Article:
We tried the normal trouble shooting steps such as clearing the config cache and resetting the search indexes but nothing seemed to help, we checked the crawl, event and ULS logs but nothing seemed to point to an problem.
We finally resorted to creating a new search application and adding to the default group. After running a full crawl we had a full set of results back as expected, the only step left was to move the existing crawl rules from the old search application to the new one.
After moving the crawl rules across from the original search application to the the new one the same result issues appeared, so it was obvious that one of the 10+ crawl rules in operation was causing the issue, we removed the rules one at time and reran a full crawl each time to check the results, we finally found the offending rule (below) with a URL exclusion of ‘http://*/forms’ , this seemed to have the effect of stopping the crawler component going into the hidden forms folder and crawling content via that route.
Recently I had the need to backup all the solutions deployed to a test system before a code refresh, to achieve this I used the simple piece of PowerShell below.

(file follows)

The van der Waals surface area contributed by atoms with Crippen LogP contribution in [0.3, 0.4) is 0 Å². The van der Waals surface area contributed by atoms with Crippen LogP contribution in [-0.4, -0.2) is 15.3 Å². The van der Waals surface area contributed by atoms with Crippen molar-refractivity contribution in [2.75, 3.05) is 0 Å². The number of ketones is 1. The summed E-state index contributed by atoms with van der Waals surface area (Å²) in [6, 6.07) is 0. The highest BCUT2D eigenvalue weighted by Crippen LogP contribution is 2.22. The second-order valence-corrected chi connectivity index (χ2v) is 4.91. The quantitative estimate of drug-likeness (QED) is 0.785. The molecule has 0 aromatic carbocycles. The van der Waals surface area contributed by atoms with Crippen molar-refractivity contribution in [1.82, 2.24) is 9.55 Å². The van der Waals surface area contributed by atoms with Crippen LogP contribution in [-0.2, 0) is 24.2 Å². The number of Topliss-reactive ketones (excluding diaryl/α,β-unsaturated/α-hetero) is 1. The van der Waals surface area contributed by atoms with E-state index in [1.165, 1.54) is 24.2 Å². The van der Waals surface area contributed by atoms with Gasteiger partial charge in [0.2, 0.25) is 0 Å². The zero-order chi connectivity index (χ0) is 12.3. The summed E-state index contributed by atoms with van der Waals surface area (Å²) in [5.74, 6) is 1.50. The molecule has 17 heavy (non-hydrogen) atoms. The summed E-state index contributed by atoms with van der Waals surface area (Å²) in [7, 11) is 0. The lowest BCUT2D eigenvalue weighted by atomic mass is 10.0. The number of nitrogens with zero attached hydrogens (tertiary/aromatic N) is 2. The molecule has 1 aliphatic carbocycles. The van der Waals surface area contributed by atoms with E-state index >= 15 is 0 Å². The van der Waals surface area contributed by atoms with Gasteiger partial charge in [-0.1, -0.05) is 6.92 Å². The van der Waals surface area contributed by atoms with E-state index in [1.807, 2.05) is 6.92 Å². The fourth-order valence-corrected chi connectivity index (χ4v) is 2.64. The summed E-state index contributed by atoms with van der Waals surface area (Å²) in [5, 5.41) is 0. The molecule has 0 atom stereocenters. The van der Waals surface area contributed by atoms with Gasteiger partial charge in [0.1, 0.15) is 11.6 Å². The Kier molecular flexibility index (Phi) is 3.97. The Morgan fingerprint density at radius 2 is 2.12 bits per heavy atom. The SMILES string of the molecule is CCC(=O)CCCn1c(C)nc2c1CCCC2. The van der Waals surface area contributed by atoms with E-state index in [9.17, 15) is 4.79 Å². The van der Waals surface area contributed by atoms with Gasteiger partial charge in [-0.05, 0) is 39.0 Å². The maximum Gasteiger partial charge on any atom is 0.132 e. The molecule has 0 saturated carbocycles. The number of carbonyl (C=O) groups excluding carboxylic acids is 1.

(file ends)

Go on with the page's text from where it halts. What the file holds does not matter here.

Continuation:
$dirName = "C:\Solutions"
foreach ($solution in Get-SPSolution)
$filename = $Solution.SolutionFile.Name
To run the PowerShell script simply create the folder c:\Solutions, or set another location in the script and run with Farm credentials or equivalent.
Happy SharePointing !
I was recently involved with helping a client expand a 2010 farm by adding 2 more servers to an existing environment.
It should have have been a straight forward task to install the SP2010 binaries, Service Pack etc and join the new servers to the existing farm.
Checking the documentation for the existing farm I could that the following build was in use
SharePoint 2010 RTM & SP1 & Feb 2012 CU & June 2012 CU & Brazil Portuguese Language Pack & Language Pack SP1 & Office Web Apps.
I gathered all the media together and settled down for a day of watching the blue bar.
After all the installs I planned to run the Configuration Wizard up to the PassPhrase step to ensure the servers were ready to be joined at a later point.
Running the Configuration Wizard on one of the ‘New’ servers I was able to connect to the Configuration database but the Configuration Wizard was stopping at the Patch screen reporting a patch mismatch between the current farm servers and the new server.